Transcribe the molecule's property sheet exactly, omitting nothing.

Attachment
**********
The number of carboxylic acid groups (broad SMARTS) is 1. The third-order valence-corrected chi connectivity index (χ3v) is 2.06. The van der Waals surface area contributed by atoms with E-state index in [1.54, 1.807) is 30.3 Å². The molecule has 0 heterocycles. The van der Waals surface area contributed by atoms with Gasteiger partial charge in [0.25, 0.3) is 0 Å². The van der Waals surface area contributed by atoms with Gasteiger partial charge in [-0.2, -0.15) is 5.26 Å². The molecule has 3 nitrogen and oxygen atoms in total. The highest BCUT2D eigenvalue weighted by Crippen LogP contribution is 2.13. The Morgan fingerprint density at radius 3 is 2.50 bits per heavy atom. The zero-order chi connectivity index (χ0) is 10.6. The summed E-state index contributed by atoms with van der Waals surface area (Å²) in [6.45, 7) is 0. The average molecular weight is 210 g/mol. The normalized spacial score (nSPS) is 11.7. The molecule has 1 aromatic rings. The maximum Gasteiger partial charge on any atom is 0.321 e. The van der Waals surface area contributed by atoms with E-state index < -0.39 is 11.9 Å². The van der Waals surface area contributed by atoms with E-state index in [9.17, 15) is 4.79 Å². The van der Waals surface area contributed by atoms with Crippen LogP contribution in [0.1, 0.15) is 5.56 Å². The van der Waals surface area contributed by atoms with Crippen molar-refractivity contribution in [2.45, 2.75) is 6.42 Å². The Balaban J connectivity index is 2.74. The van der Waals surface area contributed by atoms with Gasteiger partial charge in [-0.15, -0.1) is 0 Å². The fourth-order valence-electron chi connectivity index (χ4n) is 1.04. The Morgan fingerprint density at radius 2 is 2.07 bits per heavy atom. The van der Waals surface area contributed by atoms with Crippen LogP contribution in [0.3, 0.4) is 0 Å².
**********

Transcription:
The number of carboxylic acid groups (broad SMARTS) is 1. The third-order valence-corrected chi connectivity index (χ3v) is 2.06. The van der Waals surface area contributed by atoms with E-state index in [1.54, 1.807) is 30.3 Å². The molecule has 0 heterocycles. The van der Waals surface area contributed by atoms with Gasteiger partial charge in [0.25, 0.3) is 0 Å². The van der Waals surface area contributed by atoms with Gasteiger partial charge in [-0.2, -0.15) is 5.26 Å². The molecule has 3 nitrogen and oxygen atoms in total. The highest BCUT2D eigenvalue weighted by Crippen LogP contribution is 2.13. The Morgan fingerprint density at radius 3 is 2.50 bits per heavy atom. The zero-order chi connectivity index (χ0) is 10.6. The summed E-state index contributed by atoms with van der Waals surface area (Å²) in [6.45, 7) is 0. The average molecular weight is 210 g/mol. The normalized spacial score (nSPS) is 11.7. The molecule has 1 aromatic rings. The maximum Gasteiger partial charge on any atom is 0.321 e. The van der Waals surface area contributed by atoms with E-state index < -0.39 is 11.9 Å². The van der Waals surface area contributed by atoms with E-state index in [9.17, 15) is 4.79 Å². The van der Waals surface area contributed by atoms with Crippen LogP contribution in [0.1, 0.15) is 5.56 Å². The van der Waals surface area contributed by atoms with Crippen molar-refractivity contribution in [2.45, 2.75) is 6.42 Å². The Balaban J connectivity index is 2.74. The van der Waals surface area contributed by atoms with Gasteiger partial charge in [-0.15, -0.1) is 0 Å². The fourth-order valence-electron chi connectivity index (χ4n) is 1.04. The Morgan fingerprint density at radius 2 is 2.07 bits per heavy atom. The van der Waals surface area contributed by atoms with Crippen LogP contribution in [0.3, 0.4) is 0 Å².